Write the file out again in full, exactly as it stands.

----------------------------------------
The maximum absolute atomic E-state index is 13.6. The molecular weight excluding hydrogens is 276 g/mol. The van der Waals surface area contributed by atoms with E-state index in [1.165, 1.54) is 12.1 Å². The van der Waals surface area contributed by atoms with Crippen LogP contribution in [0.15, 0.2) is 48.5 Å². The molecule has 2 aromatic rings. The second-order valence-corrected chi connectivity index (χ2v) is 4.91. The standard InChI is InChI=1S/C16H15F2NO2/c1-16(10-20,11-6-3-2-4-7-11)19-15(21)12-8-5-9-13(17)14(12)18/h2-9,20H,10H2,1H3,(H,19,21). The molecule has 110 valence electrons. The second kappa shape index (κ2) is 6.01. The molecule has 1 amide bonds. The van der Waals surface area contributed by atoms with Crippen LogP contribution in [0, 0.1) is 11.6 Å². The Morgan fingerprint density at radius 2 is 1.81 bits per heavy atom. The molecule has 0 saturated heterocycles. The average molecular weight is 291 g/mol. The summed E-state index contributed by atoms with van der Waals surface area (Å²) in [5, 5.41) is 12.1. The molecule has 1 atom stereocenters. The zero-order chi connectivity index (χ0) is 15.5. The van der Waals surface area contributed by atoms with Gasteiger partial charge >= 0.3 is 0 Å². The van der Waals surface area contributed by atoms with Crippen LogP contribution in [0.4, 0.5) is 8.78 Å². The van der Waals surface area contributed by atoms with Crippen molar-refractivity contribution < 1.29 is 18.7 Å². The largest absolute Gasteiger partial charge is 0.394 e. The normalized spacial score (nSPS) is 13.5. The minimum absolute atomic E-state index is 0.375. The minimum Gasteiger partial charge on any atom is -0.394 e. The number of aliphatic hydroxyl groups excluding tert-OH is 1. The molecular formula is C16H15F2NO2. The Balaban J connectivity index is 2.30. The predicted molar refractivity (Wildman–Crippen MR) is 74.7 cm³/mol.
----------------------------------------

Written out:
The maximum absolute atomic E-state index is 13.6. The molecular weight excluding hydrogens is 276 g/mol. The van der Waals surface area contributed by atoms with E-state index in [1.165, 1.54) is 12.1 Å². The van der Waals surface area contributed by atoms with Crippen LogP contribution in [0.15, 0.2) is 48.5 Å². The molecule has 2 aromatic rings. The second-order valence-corrected chi connectivity index (χ2v) is 4.91. The standard InChI is InChI=1S/C16H15F2NO2/c1-16(10-20,11-6-3-2-4-7-11)19-15(21)12-8-5-9-13(17)14(12)18/h2-9,20H,10H2,1H3,(H,19,21). The molecule has 110 valence electrons. The second kappa shape index (κ2) is 6.01. The molecule has 1 amide bonds. The van der Waals surface area contributed by atoms with Crippen LogP contribution in [0, 0.1) is 11.6 Å². The Morgan fingerprint density at radius 2 is 1.81 bits per heavy atom. The molecule has 0 saturated heterocycles. The average molecular weight is 291 g/mol. The summed E-state index contributed by atoms with van der Waals surface area (Å²) in [5, 5.41) is 12.1. The molecule has 1 atom stereocenters. The zero-order chi connectivity index (χ0) is 15.5. The van der Waals surface area contributed by atoms with Gasteiger partial charge >= 0.3 is 0 Å². The van der Waals surface area contributed by atoms with Crippen LogP contribution in [0.4, 0.5) is 8.78 Å². The van der Waals surface area contributed by atoms with Crippen molar-refractivity contribution < 1.29 is 18.7 Å². The largest absolute Gasteiger partial charge is 0.394 e. The normalized spacial score (nSPS) is 13.5. The minimum absolute atomic E-state index is 0.375. The minimum Gasteiger partial charge on any atom is -0.394 e. The number of aliphatic hydroxyl groups excluding tert-OH is 1. The molecular formula is C16H15F2NO2. The Balaban J connectivity index is 2.30. The predicted molar refractivity (Wildman–Crippen MR) is 74.7 cm³/mol.